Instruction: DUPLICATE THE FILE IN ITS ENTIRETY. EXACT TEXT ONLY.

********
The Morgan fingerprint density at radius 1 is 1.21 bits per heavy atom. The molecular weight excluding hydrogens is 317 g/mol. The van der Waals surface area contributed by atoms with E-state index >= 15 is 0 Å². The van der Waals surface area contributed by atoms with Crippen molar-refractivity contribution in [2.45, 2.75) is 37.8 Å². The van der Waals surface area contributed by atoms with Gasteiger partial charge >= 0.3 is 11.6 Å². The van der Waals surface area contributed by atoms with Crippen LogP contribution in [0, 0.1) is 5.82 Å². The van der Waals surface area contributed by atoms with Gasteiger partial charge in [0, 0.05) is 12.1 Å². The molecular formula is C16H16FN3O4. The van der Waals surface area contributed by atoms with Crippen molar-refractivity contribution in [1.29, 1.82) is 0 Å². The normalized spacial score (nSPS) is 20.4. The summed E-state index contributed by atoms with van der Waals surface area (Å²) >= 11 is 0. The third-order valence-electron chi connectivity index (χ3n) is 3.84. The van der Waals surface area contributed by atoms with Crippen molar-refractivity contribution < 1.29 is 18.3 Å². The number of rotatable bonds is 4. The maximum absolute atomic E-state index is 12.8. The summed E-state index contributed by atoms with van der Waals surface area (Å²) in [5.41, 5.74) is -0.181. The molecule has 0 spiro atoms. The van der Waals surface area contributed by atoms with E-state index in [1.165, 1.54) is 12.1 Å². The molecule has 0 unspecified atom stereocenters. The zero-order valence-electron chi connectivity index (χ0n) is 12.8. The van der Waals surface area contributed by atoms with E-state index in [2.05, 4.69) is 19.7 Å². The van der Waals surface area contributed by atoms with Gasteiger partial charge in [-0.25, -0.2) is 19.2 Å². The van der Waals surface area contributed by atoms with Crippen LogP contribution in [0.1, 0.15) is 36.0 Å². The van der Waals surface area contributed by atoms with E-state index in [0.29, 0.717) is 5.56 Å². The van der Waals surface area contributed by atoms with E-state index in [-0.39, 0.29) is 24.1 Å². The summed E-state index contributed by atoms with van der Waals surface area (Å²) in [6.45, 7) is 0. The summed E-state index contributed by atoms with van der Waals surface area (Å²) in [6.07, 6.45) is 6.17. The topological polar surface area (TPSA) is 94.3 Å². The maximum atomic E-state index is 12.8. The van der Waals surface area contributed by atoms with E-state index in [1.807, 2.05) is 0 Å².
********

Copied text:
The Morgan fingerprint density at radius 1 is 1.21 bits per heavy atom. The molecular weight excluding hydrogens is 317 g/mol. The van der Waals surface area contributed by atoms with E-state index >= 15 is 0 Å². The van der Waals surface area contributed by atoms with Crippen molar-refractivity contribution in [2.45, 2.75) is 37.8 Å². The van der Waals surface area contributed by atoms with Gasteiger partial charge >= 0.3 is 11.6 Å². The van der Waals surface area contributed by atoms with Crippen LogP contribution in [0, 0.1) is 5.82 Å². The van der Waals surface area contributed by atoms with Gasteiger partial charge in [0, 0.05) is 12.1 Å². The molecular formula is C16H16FN3O4. The van der Waals surface area contributed by atoms with Crippen molar-refractivity contribution in [1.29, 1.82) is 0 Å². The normalized spacial score (nSPS) is 20.4. The summed E-state index contributed by atoms with van der Waals surface area (Å²) >= 11 is 0. The third-order valence-electron chi connectivity index (χ3n) is 3.84. The van der Waals surface area contributed by atoms with Crippen molar-refractivity contribution < 1.29 is 18.3 Å². The number of rotatable bonds is 4. The maximum absolute atomic E-state index is 12.8. The summed E-state index contributed by atoms with van der Waals surface area (Å²) in [5.41, 5.74) is -0.181. The molecule has 0 spiro atoms. The van der Waals surface area contributed by atoms with E-state index in [1.165, 1.54) is 12.1 Å². The molecule has 0 unspecified atom stereocenters. The zero-order valence-electron chi connectivity index (χ0n) is 12.8. The van der Waals surface area contributed by atoms with E-state index in [2.05, 4.69) is 19.7 Å². The van der Waals surface area contributed by atoms with Gasteiger partial charge in [-0.25, -0.2) is 19.2 Å². The van der Waals surface area contributed by atoms with Crippen LogP contribution in [0.1, 0.15) is 36.0 Å². The van der Waals surface area contributed by atoms with E-state index in [0.29, 0.717) is 5.56 Å². The van der Waals surface area contributed by atoms with E-state index in [-0.39, 0.29) is 24.1 Å². The summed E-state index contributed by atoms with van der Waals surface area (Å²) in [6.45, 7) is 0. The summed E-state index contributed by atoms with van der Waals surface area (Å²) in [6.07, 6.45) is 6.17. The topological polar surface area (TPSA) is 94.3 Å². The maximum atomic E-state index is 12.8. The van der Waals surface area contributed by atoms with E-state index in [1.807, 2.05) is 0 Å².